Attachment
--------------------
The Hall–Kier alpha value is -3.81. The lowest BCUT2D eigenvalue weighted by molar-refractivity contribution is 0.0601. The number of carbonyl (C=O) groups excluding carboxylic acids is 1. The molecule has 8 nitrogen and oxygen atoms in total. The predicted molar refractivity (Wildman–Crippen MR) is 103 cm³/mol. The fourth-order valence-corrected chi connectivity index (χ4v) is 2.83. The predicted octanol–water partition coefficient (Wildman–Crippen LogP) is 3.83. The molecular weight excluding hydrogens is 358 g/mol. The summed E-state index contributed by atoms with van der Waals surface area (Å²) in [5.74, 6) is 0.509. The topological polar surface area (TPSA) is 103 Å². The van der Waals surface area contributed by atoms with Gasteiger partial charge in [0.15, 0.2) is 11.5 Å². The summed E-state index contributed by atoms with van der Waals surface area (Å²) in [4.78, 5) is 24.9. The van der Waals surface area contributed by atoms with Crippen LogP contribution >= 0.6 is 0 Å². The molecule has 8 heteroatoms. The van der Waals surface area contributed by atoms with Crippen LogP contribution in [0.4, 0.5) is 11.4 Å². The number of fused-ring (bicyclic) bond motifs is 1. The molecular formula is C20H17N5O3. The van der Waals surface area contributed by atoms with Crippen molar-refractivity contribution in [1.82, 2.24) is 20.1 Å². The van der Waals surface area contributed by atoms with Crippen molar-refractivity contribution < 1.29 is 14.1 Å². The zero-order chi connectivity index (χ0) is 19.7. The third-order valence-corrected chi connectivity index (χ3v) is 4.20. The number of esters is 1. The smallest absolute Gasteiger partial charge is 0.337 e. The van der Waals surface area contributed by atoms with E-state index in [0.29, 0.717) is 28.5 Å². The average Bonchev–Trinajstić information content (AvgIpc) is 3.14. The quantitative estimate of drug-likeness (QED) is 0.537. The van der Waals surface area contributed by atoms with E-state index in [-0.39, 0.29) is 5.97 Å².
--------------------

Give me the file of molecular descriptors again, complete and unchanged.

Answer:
The Hall–Kier alpha value is -3.81. The lowest BCUT2D eigenvalue weighted by molar-refractivity contribution is 0.0601. The number of carbonyl (C=O) groups excluding carboxylic acids is 1. The molecule has 8 nitrogen and oxygen atoms in total. The predicted molar refractivity (Wildman–Crippen MR) is 103 cm³/mol. The fourth-order valence-corrected chi connectivity index (χ4v) is 2.83. The predicted octanol–water partition coefficient (Wildman–Crippen LogP) is 3.83. The molecular weight excluding hydrogens is 358 g/mol. The summed E-state index contributed by atoms with van der Waals surface area (Å²) in [5.74, 6) is 0.509. The topological polar surface area (TPSA) is 103 Å². The van der Waals surface area contributed by atoms with Gasteiger partial charge in [0.15, 0.2) is 11.5 Å². The summed E-state index contributed by atoms with van der Waals surface area (Å²) in [4.78, 5) is 24.9. The van der Waals surface area contributed by atoms with Crippen LogP contribution >= 0.6 is 0 Å². The molecule has 8 heteroatoms. The van der Waals surface area contributed by atoms with Crippen LogP contribution in [0.4, 0.5) is 11.4 Å². The number of fused-ring (bicyclic) bond motifs is 1. The molecular formula is C20H17N5O3. The van der Waals surface area contributed by atoms with Crippen molar-refractivity contribution in [1.82, 2.24) is 20.1 Å². The van der Waals surface area contributed by atoms with Crippen molar-refractivity contribution < 1.29 is 14.1 Å². The zero-order chi connectivity index (χ0) is 19.7. The third-order valence-corrected chi connectivity index (χ3v) is 4.20. The number of esters is 1. The smallest absolute Gasteiger partial charge is 0.337 e. The van der Waals surface area contributed by atoms with E-state index in [0.29, 0.717) is 28.5 Å². The average Bonchev–Trinajstić information content (AvgIpc) is 3.14. The quantitative estimate of drug-likeness (QED) is 0.537. The van der Waals surface area contributed by atoms with E-state index in [-0.39, 0.29) is 5.97 Å².